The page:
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[personal profile] robotnik2004
Synopsis of our classic rock DramaSystem game, Part 3 of 3. (Here's Part 1, Part 2, and the podcast where we talked about it.)

Southern Rock Opera : Act Three

And I’m scared shitless / of what’s coming next / these angels I see in the trees


Episode 7: Back to Memphis
The four band members (plus one) survive the crash without a scratch, but every other soul on that plane is dead: Rankin, Rabbit, the road crew, the replacement bassist. Their tour has come to a tragic, bloody end—but if Whiskey Holler thought they were famous before the crash, well, that was nothing. Using Dr. Baba as a diversion, the Band That Couldn’t Die escapes the media circus and drives the back roads, alone and incognito, south to Tennessee.

Back on Beale Street, Cole and Rae have the talk they’ve been avoiding for so long, about what’s gone between them and what’s coming next. Shannon’s not quite ready to return to the Holler, but she calls her mother from Memphis. It doesn’t go well. Rufus goes looking for spiritual guidance and finally finds it, at a fried chicken stand across from Graceland, where a familiar figure with a rich baritone voice offers helpful tips on Taking Care of Business. And in the shadows of a barroom, finally facing the end, Rae meets California and agrees to walk with her into the woods.

Episode 8: Rock and Roll Suicide
Rae and California walk through secret thickets. We learn Cali’s origin story and some of Saturday’s too. Cali takes Rae to the Hanging Tree where the crooked slave catcher who became Billy Saturday first met his mortal end. Rae calls him up and tries to bargain with him: her soul right now if he lets the others free. He offers to let one of the others free but never all of them. No deal. Saturday reminds California who owns who and drags her down into the dark earth.

After much frantic searching and a man to man with Manny’s ghost, Rufus finds Rae in the woods. The two end up at a motel together and gingerly, awkwardly agree to come together for whatever time she has left.

Cole and Shannon head back to the Holler for the first time since all this began. Cole asks Shannon to marry him, then goes to face her mother. Shannon’s visited by her father’s ghost. We learn the sad story of Everett and Loretta Moon and how Saturday fooled and cheated them both. Loretta’s tough on Cole but the two reach an understanding of sorts. She gives him the old 78 Everett used to summon Saturday in the first place: scratched on it are the words INCREASE LOVE. Which might be good advice for living, or it might be Saturday’s true name.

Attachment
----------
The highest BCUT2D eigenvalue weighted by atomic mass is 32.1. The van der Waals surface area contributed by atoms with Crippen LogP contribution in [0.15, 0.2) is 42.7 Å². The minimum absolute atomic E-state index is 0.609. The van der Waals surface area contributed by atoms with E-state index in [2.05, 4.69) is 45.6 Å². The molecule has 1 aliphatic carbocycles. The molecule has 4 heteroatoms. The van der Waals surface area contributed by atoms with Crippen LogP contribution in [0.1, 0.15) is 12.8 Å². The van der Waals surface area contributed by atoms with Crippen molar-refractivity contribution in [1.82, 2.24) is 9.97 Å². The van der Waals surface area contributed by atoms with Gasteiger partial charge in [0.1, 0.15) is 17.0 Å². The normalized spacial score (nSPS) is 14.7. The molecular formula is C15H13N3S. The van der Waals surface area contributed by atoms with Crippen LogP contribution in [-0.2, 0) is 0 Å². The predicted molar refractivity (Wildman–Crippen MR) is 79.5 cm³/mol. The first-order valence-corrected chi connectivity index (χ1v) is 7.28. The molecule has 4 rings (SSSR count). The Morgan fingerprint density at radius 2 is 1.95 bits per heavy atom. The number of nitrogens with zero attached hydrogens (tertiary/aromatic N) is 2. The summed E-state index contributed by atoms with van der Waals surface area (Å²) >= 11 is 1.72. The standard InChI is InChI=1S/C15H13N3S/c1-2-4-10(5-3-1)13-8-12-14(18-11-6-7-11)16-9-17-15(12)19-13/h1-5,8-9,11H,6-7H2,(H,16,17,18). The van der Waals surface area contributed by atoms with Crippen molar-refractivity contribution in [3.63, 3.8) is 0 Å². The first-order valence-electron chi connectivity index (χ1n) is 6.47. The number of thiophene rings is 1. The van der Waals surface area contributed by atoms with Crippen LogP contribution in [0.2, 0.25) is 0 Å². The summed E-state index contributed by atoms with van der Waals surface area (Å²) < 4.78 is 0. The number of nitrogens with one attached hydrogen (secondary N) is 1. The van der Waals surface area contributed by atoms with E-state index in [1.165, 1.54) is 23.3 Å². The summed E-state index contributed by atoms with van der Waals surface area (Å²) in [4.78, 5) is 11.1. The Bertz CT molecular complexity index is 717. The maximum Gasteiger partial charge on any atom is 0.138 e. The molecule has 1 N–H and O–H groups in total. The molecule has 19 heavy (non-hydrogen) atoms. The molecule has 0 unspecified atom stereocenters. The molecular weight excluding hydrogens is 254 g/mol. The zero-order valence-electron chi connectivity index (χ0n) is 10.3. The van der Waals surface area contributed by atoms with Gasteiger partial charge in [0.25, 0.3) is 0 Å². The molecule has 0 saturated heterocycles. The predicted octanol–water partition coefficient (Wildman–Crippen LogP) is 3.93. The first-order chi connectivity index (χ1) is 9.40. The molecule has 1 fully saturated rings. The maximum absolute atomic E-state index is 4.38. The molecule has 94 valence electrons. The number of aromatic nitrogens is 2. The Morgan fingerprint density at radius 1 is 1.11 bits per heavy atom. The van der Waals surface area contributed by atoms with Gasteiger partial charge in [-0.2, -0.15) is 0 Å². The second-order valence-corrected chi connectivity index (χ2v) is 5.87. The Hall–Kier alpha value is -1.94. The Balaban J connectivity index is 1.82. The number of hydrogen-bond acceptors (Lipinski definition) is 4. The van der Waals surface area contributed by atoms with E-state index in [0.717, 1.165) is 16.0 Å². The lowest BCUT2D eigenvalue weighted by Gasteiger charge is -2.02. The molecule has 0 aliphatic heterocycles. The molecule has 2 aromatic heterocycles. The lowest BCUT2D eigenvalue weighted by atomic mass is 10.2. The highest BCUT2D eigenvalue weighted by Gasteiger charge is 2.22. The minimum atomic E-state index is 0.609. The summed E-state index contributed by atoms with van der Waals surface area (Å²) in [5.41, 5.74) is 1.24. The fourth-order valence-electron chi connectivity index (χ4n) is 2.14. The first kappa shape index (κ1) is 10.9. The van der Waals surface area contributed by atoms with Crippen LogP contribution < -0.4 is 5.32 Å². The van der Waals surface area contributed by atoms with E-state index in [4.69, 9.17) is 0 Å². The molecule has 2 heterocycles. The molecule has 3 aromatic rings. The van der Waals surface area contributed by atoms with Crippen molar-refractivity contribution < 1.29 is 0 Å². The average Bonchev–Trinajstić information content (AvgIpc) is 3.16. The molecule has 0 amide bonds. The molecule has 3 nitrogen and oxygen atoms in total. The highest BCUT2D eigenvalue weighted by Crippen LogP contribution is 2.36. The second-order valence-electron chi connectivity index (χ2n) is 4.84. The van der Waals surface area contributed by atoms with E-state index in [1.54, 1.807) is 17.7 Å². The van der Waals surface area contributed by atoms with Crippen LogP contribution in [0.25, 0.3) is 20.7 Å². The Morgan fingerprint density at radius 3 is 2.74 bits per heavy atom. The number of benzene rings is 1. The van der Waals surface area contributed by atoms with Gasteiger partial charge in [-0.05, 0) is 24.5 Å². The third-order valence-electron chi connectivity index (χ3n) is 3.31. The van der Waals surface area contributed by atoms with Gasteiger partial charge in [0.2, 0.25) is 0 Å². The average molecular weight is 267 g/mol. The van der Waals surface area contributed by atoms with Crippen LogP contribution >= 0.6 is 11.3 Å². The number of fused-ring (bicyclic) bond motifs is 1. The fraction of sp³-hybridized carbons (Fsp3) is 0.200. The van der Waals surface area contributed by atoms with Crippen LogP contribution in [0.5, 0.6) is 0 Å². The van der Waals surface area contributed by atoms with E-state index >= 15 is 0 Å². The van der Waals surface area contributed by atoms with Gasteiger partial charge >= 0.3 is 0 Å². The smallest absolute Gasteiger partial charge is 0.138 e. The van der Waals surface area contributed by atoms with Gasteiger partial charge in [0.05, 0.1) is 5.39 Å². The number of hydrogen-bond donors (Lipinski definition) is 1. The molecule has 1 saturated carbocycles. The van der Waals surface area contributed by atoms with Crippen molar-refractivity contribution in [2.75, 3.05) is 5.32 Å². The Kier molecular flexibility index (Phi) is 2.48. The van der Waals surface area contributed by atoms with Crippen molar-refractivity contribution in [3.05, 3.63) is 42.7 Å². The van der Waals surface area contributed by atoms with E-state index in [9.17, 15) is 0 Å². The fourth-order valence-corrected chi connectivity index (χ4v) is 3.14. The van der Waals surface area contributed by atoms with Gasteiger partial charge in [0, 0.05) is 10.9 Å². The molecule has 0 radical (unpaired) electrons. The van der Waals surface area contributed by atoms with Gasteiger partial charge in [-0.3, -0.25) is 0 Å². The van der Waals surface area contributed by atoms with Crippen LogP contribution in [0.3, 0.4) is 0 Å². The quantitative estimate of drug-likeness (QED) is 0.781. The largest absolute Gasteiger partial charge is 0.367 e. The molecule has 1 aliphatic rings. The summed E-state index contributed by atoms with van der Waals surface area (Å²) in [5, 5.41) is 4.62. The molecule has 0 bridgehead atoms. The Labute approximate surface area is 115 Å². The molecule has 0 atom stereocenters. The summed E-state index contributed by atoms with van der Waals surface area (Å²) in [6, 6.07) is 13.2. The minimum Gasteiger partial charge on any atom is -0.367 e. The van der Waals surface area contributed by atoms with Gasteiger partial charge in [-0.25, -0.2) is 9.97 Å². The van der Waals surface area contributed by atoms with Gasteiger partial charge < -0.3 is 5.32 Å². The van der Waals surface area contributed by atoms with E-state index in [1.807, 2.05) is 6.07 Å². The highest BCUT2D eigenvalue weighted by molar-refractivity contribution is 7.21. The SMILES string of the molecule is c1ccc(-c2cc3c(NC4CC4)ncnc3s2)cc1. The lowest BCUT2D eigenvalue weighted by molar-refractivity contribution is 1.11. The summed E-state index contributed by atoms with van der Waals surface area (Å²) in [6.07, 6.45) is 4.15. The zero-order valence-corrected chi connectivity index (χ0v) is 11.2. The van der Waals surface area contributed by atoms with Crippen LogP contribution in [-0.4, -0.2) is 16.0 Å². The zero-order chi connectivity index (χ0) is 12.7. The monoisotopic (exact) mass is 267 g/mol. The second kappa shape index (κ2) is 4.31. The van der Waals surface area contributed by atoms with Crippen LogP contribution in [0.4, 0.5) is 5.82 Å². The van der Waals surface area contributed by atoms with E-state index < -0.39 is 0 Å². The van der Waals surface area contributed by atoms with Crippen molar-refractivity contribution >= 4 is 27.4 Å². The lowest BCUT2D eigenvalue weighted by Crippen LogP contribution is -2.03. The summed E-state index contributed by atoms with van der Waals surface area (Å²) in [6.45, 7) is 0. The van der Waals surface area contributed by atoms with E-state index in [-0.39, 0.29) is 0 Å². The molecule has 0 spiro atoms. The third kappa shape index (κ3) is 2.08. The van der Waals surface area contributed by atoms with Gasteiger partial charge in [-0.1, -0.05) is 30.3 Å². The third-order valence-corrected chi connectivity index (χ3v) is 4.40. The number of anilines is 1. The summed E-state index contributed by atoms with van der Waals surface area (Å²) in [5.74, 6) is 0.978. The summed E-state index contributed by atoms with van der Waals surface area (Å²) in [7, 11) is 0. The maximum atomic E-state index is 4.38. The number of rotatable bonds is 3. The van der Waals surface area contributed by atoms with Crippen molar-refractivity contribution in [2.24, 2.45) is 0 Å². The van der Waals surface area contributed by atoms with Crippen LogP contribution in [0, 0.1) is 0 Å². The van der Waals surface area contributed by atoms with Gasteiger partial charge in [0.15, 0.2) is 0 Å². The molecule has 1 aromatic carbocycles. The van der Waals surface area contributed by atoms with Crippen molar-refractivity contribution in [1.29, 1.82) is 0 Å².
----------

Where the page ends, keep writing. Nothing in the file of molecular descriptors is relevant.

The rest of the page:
Episode 9: War
The band’s written a rock opera to bind old Increase Love: a Southern rock opera, if you will. Cole haggles with the jackals from the record company, signing away a fortune to make this one concert happen. Cole, Shannon (very pregnant now), and Rufus track down a gaggle of old-time musicians to perform it with them just outside the Holler (special cameo here by Blind Joe Biscuit, who gives Cole some shit about all the Confederate flags). Seems many of them have had dealings with the Trouble Man, under one name or another. Some are eager to fight him; some throw their lot in with him.

Rae’s home in bed dying. Not eventually, but now. (Shannon and Cole: “How’s Rae doing?” “She’s saying nice things.” “Oh, shit.”) Not even Dr. Baba can put a happy face on it. Rufus goes looking for heavy-duty spiritual assistance, but finds the one Unitarian in Appalachia. Shannon has it out with her mother and somehow the two make peace. But not before Saturday claims another innocent: Shannon’s little brother.

And one by one, everyone says their goodbyes to Rae, and finally, she dies.

(TPC, baby: Total Players Crying. Not a dry eye in the house.)

Episode 10: Sympathy for the Devil
More than 100,000 fans make their way to a tiny, rural county in Western Tennessee to the rock festival they’re calling the Dixie Woodstock. There Whiskey Holler and a dozen special guests perform their Southern Rock Opera. It’s the band’s masterpiece, a synthesis of occult harmonics and correspondences, Rufus’ prog rock nerdery and Cole’s cocky swagger and Shannon’s down home heart and Rae’s smoky cool.

Saturday strikes back, with the crowd and the weather and his coat pockets full of ghosts. A tornado hits, and wreaks havoc on the Holler, but the band plays on. Rae’s ghost, now under Saturday’s thumb, does her best to turn each song into a bitter condemnation of the band. But they pour their heart into it, and the music tells their story, and the connections between each member of the band form the lines of the pentagram with which they bind and bottle old Increase Love.

And the sun rises in the morning, and Shannon’s baby is born, and Cole and Shannon set out to make a home for her, and Rufus heads off to make his own music, and all the bottled ghosts are free to go wherever it is they go. Except for California, who puts on Saturday’s white cowboy hat and takes over his job. “Somebody’s gotta do it.”